different perspectives, using different conceptual and technological
tools, and with different motivations in mind. We invite contributions
from a variety of areas, including knowledge representation,
multi-agent systems, databases, natural language processing, machine
learning, game theory, epistemology, philosophy of language, cognitive
science, psychology, sociology, organization and management sciences.

Topics
------

Topics of interest include (but are not limited to):

  * formal, computational, game-theoretic, cognitive, epistemological,
    social models of MN;
  * multi-agent communication languages and protocols;
  * role of mental attitudes (e.g., beliefs, intentions);
  * semantic interoperability;
  * ontology integration/mapping;
  * integration/matching of structured and semi-structured data;
  * context-based approaches to MN;
  * natural language processing techniques for MN;
  * coordination/cooperation strategies for MN;
  * innovative scenarios for MN (e.g., Semantic Web, Knowledge
    Management, E-business, Marketplaces, Personal Digital Assistants,
    mobile applications)
  * business cases.

Format of the workshop
----------------------

Since the workshop is trying to establish a new interdisciplinary
approach, time will be allowed both for paper presentations and
discussion/brainstorming.

Attendance
----------

Oral presentations will be selected from the papers submitted to the
organizers. The selected paper will be included in the workshop
working notes.

Criteria for acceptance include: relevance to the topic, significance
of the contribution, inter-disciplinarity, presentation of interesting
applications, accessibility to a multi-disciplinary audience. POSITION
or FOUNDATIONAL papers are also very welcome.


Submission requirements
-----------------------

We encourage submissions from researchers and practitioners in
academia, industry, government, and consulting. Students, researchers
and practitioners are invited to submit extended abstracts (max. 4
pages) describing original, novel, and inspirational work. Accepted
formats are Postscript and PDF. The abstracts will be reviewed by an
international group of researchers and practitioners.  Submissions
should be sent by e-mail to Paolo Bouquet (bouquet@cs.unitn.it).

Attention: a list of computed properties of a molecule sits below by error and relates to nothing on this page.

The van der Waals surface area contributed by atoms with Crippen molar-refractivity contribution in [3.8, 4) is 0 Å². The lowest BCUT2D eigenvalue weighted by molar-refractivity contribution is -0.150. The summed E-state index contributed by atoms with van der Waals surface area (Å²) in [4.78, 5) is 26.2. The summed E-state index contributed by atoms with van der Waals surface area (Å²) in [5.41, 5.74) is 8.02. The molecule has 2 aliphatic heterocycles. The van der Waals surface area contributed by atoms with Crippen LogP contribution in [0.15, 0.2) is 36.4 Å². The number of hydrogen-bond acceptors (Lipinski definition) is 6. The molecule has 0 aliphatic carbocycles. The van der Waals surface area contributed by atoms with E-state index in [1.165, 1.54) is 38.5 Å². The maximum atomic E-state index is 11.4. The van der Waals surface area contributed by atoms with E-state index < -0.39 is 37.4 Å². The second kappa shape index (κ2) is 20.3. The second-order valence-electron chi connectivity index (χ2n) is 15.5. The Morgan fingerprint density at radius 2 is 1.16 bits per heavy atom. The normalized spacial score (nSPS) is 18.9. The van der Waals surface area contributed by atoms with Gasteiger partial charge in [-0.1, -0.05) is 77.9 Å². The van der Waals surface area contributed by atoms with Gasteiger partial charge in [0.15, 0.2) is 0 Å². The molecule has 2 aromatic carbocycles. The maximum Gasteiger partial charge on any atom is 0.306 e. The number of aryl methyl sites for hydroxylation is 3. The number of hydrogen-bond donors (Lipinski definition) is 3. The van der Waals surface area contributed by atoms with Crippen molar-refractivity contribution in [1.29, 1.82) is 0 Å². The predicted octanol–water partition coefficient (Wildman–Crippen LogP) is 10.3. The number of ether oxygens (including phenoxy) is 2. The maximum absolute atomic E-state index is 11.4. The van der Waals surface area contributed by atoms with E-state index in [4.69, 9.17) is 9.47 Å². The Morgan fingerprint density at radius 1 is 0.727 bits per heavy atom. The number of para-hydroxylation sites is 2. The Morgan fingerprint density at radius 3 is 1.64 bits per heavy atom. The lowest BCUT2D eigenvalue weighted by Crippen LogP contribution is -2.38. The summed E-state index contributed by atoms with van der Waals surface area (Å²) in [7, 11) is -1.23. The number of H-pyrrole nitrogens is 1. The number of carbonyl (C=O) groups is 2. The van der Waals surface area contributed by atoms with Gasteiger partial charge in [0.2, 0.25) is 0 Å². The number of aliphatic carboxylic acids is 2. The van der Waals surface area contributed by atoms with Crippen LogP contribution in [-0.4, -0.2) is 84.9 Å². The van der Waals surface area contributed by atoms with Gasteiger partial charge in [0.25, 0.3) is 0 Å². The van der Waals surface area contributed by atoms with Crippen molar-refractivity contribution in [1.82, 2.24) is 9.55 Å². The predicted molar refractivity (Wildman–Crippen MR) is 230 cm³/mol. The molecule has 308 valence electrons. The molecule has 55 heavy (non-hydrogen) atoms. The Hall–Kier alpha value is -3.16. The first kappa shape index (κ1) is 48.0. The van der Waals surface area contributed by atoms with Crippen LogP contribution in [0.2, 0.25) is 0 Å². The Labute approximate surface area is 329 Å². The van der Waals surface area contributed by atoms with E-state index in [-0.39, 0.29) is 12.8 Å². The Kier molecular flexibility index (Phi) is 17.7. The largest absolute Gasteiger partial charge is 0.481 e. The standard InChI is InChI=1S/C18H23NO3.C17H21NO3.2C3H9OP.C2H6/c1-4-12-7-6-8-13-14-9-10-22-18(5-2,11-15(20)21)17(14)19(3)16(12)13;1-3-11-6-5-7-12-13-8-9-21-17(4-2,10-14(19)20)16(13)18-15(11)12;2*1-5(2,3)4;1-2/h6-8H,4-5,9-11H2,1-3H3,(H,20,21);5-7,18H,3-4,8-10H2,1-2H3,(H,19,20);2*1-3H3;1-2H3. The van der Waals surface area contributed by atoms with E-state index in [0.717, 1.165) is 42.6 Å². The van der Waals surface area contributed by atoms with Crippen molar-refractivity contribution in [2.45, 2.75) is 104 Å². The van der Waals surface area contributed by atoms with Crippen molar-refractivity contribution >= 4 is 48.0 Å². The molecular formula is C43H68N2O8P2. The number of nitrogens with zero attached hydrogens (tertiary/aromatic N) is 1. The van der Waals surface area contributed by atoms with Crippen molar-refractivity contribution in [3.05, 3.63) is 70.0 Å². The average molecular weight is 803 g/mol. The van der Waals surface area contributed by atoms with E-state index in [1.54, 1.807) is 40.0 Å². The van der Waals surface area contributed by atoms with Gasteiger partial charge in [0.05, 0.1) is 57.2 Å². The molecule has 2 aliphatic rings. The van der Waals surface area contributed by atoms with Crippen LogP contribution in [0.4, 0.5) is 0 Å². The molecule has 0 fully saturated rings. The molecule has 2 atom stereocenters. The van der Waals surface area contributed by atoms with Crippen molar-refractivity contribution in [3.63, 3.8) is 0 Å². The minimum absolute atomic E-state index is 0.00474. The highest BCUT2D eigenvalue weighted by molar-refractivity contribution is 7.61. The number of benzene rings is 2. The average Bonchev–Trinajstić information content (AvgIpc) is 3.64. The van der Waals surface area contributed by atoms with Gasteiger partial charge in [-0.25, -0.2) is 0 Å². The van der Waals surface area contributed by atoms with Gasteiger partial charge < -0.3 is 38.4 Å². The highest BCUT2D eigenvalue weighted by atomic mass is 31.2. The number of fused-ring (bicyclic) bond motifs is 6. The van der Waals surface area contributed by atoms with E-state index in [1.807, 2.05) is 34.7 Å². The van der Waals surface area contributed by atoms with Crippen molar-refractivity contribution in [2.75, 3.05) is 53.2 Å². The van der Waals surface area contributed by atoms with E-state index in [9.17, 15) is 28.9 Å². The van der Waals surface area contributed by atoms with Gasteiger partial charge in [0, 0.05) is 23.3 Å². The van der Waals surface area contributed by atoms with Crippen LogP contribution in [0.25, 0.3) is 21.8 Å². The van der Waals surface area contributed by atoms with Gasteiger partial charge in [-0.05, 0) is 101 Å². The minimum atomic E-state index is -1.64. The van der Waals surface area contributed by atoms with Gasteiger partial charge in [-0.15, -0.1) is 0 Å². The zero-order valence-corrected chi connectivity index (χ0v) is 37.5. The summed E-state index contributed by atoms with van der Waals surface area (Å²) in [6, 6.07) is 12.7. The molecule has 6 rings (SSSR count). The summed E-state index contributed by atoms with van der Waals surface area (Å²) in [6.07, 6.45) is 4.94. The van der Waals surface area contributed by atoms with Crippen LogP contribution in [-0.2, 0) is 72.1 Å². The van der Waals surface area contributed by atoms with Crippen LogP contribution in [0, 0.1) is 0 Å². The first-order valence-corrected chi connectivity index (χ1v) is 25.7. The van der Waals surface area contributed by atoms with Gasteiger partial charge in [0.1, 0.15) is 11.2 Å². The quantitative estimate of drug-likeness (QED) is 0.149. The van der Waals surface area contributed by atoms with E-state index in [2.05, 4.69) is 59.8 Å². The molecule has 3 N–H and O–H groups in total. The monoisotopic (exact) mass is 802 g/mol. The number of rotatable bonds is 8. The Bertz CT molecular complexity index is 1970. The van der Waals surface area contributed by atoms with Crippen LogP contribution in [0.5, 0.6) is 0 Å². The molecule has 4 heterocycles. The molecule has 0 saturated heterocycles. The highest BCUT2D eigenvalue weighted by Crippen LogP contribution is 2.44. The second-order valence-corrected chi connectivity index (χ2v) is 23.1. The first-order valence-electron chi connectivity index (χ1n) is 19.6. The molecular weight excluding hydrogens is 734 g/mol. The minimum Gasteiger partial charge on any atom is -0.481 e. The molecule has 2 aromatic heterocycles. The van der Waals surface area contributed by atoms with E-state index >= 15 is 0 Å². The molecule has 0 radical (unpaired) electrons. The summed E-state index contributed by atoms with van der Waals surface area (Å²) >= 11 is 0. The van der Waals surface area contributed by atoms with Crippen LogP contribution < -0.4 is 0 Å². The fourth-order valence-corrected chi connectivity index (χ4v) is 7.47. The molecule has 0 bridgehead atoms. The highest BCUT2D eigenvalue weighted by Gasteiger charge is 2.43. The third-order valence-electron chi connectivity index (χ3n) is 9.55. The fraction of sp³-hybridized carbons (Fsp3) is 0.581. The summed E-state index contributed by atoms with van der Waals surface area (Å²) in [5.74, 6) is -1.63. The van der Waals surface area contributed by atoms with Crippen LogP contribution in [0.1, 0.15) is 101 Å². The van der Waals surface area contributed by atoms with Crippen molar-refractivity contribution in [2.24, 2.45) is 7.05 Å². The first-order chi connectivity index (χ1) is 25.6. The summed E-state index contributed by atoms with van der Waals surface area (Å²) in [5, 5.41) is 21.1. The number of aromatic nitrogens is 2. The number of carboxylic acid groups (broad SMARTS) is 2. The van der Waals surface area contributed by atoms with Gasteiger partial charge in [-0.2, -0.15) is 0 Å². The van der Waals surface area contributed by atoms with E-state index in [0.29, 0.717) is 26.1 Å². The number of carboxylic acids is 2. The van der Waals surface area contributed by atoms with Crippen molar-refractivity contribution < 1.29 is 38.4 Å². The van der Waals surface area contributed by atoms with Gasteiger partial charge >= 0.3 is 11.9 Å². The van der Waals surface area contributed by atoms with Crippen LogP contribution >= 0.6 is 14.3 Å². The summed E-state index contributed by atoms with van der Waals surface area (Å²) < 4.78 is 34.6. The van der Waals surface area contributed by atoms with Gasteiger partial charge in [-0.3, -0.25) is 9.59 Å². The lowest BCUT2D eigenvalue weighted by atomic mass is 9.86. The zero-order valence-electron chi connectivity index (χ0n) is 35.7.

Important Dates
---------------

March 15, 2002: Deadline for WS submissions
April 26, 2002: Notification of acceptance to authors
May 12, 2002:   Deadline for camera-ready workshop notes and other
                information
July 28, 2002:  workshop on Meaning Negotiation


Workshop Committee
------------------

Paolo Bouquet
  Department of Information and Communication Technologies
    and
  Cognitive Science Laboratory
  University of Trento (Italy)
  E-mail: bouquet@cs.unitn.it
  Phone: +39-0461-882135   Fax: +39-0461-882124
Frank van Harmelen
  Division of Mathematics and Computer Science
  Vrije Universiteit (the Netherlands)
  E-mail: Frank.van.Harmelen@cs.vu.nl
Fausto Giunchiglia
  Department of Information and Communication Technologies
  University of Trento (Italy)
  E-mail: fausto.giunchiglia@ict.unitn.it
Deborah McGuinness
  Knowledge Systems Laboratory
  Stanford University (California, USA)
  E-mail: dlm@ksl.stanford.edu
John Mylopoulos
  Department of Computer Science
  University of Toronto (Canada)
  E-mail: jm@cs.toronto.edu
Mike Papazoglou
  INFOLAB
  Tilburg University  (the Netherlands)
  E-mail: mikep@kub.nl
Massimo Warglien
  Dipartimento di Economia e Direzione Aziendale
  University of Venice (Italy)
    and
  Cognitive Science Laboratory
  University of Trento
  E-mail: warglien@unive.it

--
=====================================================
*  Paolo Bouquet   http://www.cs.unitn.it/~bouquet/ *
*  University of Trento - Dept. of Computer Science *
*  Via Inama, 5 - I-38100 Trento                    *
*  Phone: +39 0461 882135 - Fax: +39 0461 882124    *
=====================================================


Received on Thursday, 24 January 2002 14:47:39 GMT